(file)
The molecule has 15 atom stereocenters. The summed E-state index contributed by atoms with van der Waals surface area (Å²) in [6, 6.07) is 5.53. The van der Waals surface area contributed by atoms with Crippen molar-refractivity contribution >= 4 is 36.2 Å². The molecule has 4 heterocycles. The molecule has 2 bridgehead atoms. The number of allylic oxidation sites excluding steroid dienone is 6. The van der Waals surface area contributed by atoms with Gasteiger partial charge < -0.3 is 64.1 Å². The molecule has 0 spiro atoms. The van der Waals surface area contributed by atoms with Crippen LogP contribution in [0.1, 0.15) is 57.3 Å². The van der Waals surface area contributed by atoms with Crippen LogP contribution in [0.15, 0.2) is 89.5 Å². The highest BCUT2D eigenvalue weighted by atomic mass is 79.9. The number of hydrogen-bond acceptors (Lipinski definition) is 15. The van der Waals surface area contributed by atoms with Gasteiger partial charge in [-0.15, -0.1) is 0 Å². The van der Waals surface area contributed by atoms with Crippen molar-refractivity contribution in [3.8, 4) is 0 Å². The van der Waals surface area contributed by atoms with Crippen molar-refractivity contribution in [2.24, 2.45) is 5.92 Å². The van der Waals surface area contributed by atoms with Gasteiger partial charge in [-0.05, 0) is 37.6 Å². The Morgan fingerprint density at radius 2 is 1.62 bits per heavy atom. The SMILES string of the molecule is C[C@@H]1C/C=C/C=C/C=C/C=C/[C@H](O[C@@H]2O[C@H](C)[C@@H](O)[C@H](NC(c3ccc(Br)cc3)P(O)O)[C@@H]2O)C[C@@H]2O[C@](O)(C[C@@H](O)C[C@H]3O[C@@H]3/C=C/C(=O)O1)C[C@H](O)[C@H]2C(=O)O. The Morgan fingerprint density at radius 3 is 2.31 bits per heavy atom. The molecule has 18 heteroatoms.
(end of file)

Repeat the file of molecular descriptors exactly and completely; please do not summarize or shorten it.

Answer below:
The molecule has 15 atom stereocenters. The summed E-state index contributed by atoms with van der Waals surface area (Å²) in [6, 6.07) is 5.53. The van der Waals surface area contributed by atoms with Crippen molar-refractivity contribution >= 4 is 36.2 Å². The molecule has 4 heterocycles. The molecule has 2 bridgehead atoms. The number of allylic oxidation sites excluding steroid dienone is 6. The van der Waals surface area contributed by atoms with Gasteiger partial charge < -0.3 is 64.1 Å². The molecule has 0 spiro atoms. The van der Waals surface area contributed by atoms with Crippen LogP contribution in [0.1, 0.15) is 57.3 Å². The van der Waals surface area contributed by atoms with Crippen LogP contribution in [0.15, 0.2) is 89.5 Å². The highest BCUT2D eigenvalue weighted by atomic mass is 79.9. The number of hydrogen-bond acceptors (Lipinski definition) is 15. The van der Waals surface area contributed by atoms with Gasteiger partial charge in [-0.15, -0.1) is 0 Å². The van der Waals surface area contributed by atoms with Crippen molar-refractivity contribution in [3.8, 4) is 0 Å². The van der Waals surface area contributed by atoms with Crippen molar-refractivity contribution in [2.24, 2.45) is 5.92 Å². The van der Waals surface area contributed by atoms with Gasteiger partial charge in [-0.05, 0) is 37.6 Å². The Morgan fingerprint density at radius 2 is 1.62 bits per heavy atom. The SMILES string of the molecule is C[C@@H]1C/C=C/C=C/C=C/C=C/[C@H](O[C@@H]2O[C@H](C)[C@@H](O)[C@H](NC(c3ccc(Br)cc3)P(O)O)[C@@H]2O)C[C@@H]2O[C@](O)(C[C@@H](O)C[C@H]3O[C@@H]3/C=C/C(=O)O1)C[C@H](O)[C@H]2C(=O)O. The Morgan fingerprint density at radius 3 is 2.31 bits per heavy atom. The molecule has 18 heteroatoms.